BALTIMORE (CNS) — When the Baltimore Ravens defeated the San Francisco 49ers on Thanksgiving night in 2011 — and John Harbaugh beat younger brother, Jim, in the first NFL matchup of coaching brothers — Jack Harbaugh peeked into the Ravens’ locker room after the game.
Jack Harbaugh, John and Jim’s father, was impressed by how ecstatic everyone was. There was nothing but celebration and smiling faces.
“I thought to myself, we really aren’t needed here,” Jack Harbaugh recalled, speaking to local and national media during a Jan. 24 conference call. He walked across the hallway at the Baltimore football stadium. The mood in the San Francisco locker room was quiet and somber, he said.
“I found Jim all by himself,” said Jack Harbaugh, a former college football coach. “No one was around him. That’s where we were needed.”
For Jack Harbaugh and his wife, Jackie, the upcoming rematch between their coaching sons at the Feb. 3 Super Bowl in New Orleans is likely to be another excruciating study in contrasts. Someone will win and someone will lose.
“It was the agony of defeat and the thrill of victory (a year ago),” Jack told The Catholic Review, newspaper of the Baltimore Archdiocese, in a telephone interview. “I’m not looking forward to that next Sunday,” he added.
Jackie Harbaugh, John and Jim’s mother, remembered how John ran to find his brother after the Thanksgiving game — hugging him and giving him words of encouragement.
“It was just the epitome of how everyone in our family feels about each other,” she said. “We always try to raise one another up.”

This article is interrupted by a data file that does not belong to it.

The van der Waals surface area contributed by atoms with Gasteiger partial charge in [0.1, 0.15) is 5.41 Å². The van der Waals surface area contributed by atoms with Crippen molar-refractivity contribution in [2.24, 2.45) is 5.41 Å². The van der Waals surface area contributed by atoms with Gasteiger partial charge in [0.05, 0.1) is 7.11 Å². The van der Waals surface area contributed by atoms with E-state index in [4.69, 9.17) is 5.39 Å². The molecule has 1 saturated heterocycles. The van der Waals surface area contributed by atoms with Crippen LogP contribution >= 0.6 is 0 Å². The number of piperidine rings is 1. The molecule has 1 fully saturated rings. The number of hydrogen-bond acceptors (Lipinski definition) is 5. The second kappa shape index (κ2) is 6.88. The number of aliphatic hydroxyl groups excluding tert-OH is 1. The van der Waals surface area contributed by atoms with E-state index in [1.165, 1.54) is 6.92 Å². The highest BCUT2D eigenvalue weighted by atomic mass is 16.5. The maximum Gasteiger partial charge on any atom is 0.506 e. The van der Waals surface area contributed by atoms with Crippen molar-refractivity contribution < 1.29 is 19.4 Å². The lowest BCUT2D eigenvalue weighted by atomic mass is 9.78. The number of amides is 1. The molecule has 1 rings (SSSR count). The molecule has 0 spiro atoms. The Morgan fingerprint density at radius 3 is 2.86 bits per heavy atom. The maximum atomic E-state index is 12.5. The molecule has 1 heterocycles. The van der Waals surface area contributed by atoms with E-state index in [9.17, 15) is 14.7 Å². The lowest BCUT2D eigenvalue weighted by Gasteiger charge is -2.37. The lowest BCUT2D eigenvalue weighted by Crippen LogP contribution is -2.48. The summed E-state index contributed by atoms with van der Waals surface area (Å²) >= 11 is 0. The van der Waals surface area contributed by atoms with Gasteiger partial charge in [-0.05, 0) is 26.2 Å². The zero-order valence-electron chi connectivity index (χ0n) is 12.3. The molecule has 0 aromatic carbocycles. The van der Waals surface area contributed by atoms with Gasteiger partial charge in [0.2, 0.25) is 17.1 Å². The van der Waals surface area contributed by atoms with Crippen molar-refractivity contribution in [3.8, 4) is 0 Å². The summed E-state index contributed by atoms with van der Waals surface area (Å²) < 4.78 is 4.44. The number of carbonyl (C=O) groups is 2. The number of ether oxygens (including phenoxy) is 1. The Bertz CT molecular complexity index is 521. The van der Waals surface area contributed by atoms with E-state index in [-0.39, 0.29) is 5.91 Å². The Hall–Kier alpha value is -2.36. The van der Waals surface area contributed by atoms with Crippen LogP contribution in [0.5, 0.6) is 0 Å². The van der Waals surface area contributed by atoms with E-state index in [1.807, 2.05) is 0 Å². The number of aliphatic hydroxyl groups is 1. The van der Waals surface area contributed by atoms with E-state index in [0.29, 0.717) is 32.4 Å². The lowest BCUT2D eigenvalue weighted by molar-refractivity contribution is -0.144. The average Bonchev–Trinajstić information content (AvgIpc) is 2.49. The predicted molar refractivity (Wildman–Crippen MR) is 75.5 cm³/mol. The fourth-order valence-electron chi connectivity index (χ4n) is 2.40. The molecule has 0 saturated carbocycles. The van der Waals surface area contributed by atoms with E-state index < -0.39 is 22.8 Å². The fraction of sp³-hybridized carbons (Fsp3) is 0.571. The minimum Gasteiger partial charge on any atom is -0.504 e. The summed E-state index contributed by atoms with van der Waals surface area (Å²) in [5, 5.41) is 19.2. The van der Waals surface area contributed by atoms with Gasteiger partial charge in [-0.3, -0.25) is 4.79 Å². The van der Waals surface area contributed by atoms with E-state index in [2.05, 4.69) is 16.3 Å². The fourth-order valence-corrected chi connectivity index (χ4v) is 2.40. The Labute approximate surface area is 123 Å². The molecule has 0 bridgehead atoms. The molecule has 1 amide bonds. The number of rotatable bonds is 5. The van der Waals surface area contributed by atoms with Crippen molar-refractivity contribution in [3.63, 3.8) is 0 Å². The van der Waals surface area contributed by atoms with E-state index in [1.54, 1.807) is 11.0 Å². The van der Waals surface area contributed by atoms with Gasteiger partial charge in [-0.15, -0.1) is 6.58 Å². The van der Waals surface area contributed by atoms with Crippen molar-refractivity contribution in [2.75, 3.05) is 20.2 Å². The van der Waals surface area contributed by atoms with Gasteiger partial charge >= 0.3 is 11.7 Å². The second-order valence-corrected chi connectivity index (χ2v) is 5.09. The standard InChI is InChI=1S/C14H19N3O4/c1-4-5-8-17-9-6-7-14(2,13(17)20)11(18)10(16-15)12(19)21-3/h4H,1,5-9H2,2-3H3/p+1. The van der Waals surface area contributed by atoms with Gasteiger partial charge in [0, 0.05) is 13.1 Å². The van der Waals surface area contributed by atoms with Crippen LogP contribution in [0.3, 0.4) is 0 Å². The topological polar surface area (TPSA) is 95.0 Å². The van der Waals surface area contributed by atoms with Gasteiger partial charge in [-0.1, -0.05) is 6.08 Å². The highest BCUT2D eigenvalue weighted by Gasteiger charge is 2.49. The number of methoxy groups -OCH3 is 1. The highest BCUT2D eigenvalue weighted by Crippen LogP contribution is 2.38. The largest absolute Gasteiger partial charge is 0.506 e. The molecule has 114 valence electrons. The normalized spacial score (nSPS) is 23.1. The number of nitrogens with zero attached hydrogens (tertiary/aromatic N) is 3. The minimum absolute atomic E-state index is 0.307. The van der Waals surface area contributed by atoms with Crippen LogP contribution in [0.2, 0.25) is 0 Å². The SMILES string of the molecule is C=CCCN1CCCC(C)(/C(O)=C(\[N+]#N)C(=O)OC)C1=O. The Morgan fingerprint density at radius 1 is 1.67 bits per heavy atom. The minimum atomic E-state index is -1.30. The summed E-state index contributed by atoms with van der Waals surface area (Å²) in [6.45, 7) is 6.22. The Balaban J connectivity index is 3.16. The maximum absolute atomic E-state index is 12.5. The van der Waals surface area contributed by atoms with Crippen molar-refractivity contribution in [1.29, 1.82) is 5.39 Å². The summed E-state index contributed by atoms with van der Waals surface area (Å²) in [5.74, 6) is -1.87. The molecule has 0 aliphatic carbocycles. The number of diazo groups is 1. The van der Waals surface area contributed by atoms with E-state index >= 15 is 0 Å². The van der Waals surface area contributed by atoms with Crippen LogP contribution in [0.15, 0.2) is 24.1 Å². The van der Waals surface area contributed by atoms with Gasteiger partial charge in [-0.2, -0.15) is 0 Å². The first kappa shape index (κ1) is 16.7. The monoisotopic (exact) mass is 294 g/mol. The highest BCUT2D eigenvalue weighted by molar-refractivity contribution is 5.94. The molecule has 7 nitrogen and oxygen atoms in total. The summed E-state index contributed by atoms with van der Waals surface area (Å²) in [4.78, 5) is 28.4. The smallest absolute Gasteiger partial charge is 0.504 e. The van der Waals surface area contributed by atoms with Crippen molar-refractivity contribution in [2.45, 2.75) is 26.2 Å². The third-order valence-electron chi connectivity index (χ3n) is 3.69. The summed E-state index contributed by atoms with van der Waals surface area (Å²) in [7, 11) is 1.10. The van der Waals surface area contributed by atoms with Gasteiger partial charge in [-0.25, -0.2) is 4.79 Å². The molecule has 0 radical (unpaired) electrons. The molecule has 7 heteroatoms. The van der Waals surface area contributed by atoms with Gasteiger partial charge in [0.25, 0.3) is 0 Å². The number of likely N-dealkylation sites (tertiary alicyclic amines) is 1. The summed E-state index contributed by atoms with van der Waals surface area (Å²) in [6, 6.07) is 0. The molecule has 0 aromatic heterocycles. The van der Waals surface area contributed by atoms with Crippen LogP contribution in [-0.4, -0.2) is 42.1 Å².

Jack and Jackie, who raised their family in the Catholic faith and sent their children to Catholic schools, all said they will remain neutral at the Super Bowl. Younger sister, Joani Crean, also won’t take sides.
Despite several questions inviting him to compare his sons, Jack refused to go there.
“To make a comparison demeans,” he said. “They both have a love and passion for their families. They have a love and passion for their work. They enjoy being around the team. They enjoy being around their coaches. They really enjoy the fan base. They enjoy connecting with the people that have made this game so great.”
Jack credited his wife for the way his sons turned out in life.
“The rock of our family is Jackie,” he said. “She did all the heavy lifting. In our career, a 43-year coaching career, we moved 17 times and she was the one that sold the house, bought the house, enrolled the kids in school, took the kids out of school. She was the one.”
While some in the media have dubbed this year’s big game the “Harbowl” and the “Super-Baugh,” Jack prefers to think of it as the “Lombardi Game,” while his wife refers to it simply as the “Super Bowl.”
“We are excited that they’ve brought their teams to the pinnacle of sports,” Jackie said. “The Super Bowl is the ultimate accomplishment,” Jackie said. “It’s the ultimate for them and for their teams and for all of the extended football family and all of the teams who have participated in this great game.”
Matysek is assistant managing editor of The Catholic Review, newspaper of the Baltimore Archdiocese.
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